Phenhli Thao: Brooklyn Park, Mn, Phone 763-447-7748
Phenhli Thao has a 5 acre farm. He has been farming full time for the past 3 years. He partners with his parents who have been farming for over 20 years and were part of the Association for the Advancement of Hmong Women in Minnesota (AAHWM) Immigrant Farming Program for Southeast Asian farmers from 2005-20012. He and has family has continued to farm to the present.
The Hmong Minnesota Agriculture Cooperative’s Aggregation and Value-added Project empowered 10 limited resource farmers to increase their produce sales by an estimated 10 -20 percent in 2017. One small produce distributing business was created by 3 young adults to distribute fresh produce within south Minneapolis. In 2018 the project will implement its Value-added program which should create an additional increase in sales.
Many Hmong farmers lack the resources to effectively market their entire crops. At the same time, there are people who could benefit both from affordable access to this produce, and small businesses opportunities created to more effectively aggregate, preserve, and distribute it.
The farmers have been told they could sell more produce if they could create larger organizations to better address institutional buyers’ expectations. It is our observation that there is a gap in our food system that could be filled if small-scale, socially disadvantaged farmers were to utilize cooperatives to aggregate their produce for more efficient sale and distribution.
Conducted 3 workshops on Cooperative organizational structure and business planning for our farmers to expand their leadership capacity and skills.
Conducted 2 one-on-one training for each farmer in Farm Planning, Business Planning and Field tours.
Conducted meetings with customers to determine fresh vegetable purchasing volume, specifications and pricing.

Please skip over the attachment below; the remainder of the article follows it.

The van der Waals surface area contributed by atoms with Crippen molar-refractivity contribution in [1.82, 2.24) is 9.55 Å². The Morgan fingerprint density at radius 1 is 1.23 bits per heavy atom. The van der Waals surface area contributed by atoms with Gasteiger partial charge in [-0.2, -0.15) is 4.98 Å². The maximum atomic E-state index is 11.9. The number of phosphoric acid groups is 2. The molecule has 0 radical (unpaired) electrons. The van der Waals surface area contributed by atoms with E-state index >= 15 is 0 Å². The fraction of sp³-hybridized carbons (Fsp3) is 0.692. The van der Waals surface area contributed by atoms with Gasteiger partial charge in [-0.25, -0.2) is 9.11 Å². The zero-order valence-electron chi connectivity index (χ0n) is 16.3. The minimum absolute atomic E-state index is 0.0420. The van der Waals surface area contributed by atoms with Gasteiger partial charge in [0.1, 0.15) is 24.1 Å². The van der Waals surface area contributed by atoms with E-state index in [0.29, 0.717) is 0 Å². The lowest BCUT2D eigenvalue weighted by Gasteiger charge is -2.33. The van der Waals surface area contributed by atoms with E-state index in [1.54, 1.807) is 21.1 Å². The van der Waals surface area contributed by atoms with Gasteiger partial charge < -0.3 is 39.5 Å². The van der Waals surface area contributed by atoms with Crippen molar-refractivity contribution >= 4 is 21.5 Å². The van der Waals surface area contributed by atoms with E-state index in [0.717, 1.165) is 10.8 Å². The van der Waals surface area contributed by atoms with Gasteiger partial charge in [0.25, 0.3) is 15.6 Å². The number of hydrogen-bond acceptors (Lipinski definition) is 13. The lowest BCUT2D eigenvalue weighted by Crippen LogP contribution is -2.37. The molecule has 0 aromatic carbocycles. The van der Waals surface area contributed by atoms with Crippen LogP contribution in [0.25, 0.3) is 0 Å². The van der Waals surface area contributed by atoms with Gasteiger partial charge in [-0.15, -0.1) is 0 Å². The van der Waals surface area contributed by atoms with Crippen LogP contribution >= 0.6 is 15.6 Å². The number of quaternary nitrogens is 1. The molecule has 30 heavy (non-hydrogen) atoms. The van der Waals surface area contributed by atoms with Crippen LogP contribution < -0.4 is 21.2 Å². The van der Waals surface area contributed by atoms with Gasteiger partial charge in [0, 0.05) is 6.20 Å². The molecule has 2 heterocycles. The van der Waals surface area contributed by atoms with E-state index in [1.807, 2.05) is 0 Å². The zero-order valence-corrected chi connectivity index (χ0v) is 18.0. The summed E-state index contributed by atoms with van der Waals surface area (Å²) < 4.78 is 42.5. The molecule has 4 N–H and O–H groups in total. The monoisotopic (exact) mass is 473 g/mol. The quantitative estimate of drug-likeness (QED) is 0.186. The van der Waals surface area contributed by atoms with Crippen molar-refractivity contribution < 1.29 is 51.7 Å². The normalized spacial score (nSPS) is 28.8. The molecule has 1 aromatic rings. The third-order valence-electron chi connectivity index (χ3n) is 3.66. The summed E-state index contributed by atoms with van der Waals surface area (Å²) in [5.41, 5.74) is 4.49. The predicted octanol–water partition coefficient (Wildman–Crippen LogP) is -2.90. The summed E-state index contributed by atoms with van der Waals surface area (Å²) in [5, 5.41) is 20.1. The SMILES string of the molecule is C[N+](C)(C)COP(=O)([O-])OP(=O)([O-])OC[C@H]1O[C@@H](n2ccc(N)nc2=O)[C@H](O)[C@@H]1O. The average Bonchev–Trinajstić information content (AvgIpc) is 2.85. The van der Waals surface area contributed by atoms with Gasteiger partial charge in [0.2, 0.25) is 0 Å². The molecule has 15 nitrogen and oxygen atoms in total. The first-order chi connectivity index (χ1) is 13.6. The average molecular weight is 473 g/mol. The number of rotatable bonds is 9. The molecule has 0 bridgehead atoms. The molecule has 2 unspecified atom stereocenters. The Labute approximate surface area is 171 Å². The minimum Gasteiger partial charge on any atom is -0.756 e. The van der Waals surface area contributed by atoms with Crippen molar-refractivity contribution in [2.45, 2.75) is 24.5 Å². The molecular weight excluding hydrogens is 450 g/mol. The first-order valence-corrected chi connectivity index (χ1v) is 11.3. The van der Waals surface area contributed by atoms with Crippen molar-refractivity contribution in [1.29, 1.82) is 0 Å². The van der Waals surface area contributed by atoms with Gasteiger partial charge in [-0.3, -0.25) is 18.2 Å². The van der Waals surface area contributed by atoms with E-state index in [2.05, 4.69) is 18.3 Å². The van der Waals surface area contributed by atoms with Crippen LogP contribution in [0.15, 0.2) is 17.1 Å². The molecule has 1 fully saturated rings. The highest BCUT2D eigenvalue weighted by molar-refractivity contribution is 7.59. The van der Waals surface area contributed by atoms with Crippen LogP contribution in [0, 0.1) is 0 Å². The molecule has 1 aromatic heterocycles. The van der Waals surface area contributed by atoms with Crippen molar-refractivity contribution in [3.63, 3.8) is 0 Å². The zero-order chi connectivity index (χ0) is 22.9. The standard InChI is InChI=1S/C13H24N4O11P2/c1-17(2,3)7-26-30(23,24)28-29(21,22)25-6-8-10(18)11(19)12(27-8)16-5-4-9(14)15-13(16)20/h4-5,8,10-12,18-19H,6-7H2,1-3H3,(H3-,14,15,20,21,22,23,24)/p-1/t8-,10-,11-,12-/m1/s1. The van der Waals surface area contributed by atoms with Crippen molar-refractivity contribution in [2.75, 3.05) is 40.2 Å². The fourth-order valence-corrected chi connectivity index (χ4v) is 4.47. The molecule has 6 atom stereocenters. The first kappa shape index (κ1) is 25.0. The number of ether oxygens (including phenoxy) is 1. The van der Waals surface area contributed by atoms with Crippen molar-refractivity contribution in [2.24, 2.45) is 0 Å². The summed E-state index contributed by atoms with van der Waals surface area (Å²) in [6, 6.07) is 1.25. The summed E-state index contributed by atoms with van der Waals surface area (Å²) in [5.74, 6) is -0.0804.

Expanded Community Supported Agriculture and Buying Club programs
Offered information on low-interest micro-loans for our farmers for up to $5000 for essential equipment and supplies from Compeer Financial (formally AgStar Bank).
1. Minnesota Hmong Agricultural Cooperative members developed a new small produce aggregation hub in the metro area with the Good Acre and other partners.
2. Secured contracts for co-op member with local processors, distributors, restaurants, CSA’s, school districts, and daycares for purchasing fresh produce.
3. 6 of the participating farmers felt they had a 10 – 20 percent increase in volume sold in 2017 over 2016 levels. It was hard to determine because they did not measure volume sold until 2017. 2018 should be more accurate.
4. The Cooperative plan to increase sales and revenue by an additional 25 percent in 2018 through value added products.
5. The Cooperative plan to negotiate agreements with potential funders in 2018 for financing.
1. In 2017 the SQUAD Produce distributors was started by 3 teenager within the Midtown Global Market to distribute vegetables sourced from the Minnesota Hmong Agricultural Cooperative.
2. 9 business plans were developed for farmers
3. Worked with other smaller farmers seeking access to capital and new markets – Micro Loans.
Educational & Outreach Activities
Here are links to the newsletter that highlight our work with Phenhli (I’ve also attached more pics):
o **Under gleaning section this outlines what we do with the produce that we glean
What did you and/or others learn from this grant?
1) Understanding cooperatives and how they work
2) Farm record keeping, budgets, balance sheets, GAP and food safety
How has this affected your farm or ranch operation?
1) Better understanding of farm profit and/or loss
2) How to better estimate farm yields
Did you overcome your identified barrier, and if so, how?
1) Yes, Aggregated more vegetables
2) Yes, Secured more markets and outlets
What are the advantages and disadvantages of implementing a project such as yours?
1) Advantages: Increased volume of vegetables sold through securing more wholesale contracts by aggregating.
2) Disadvantages: Price per pound was lower for wholesale vegetables than prices accustomed to at farmer’s markets.
If asked for more information or a recommendation concerning what you examined in this project, what would you tell other farmers or ranchers? Organizing and working together reduces risks, costs and competition, while increasing marketing opportunities.
Sheng Thao farms on 10 acres in Lakeville, MN with 5 family members. They grow over 30 different vegetables and had been selling most of them at farmers markets 5-6 days per week. By joining the cooperative they were able to aggregate vegetables with other farmers and sell into larger wholesale markets.
THANKS to NCRSARE for funding this project. We were able to organize and get more training as well as aggregate our vegetables and secure more markets. In 2018 we will implement our Value Added program to increase market opportunities and sales.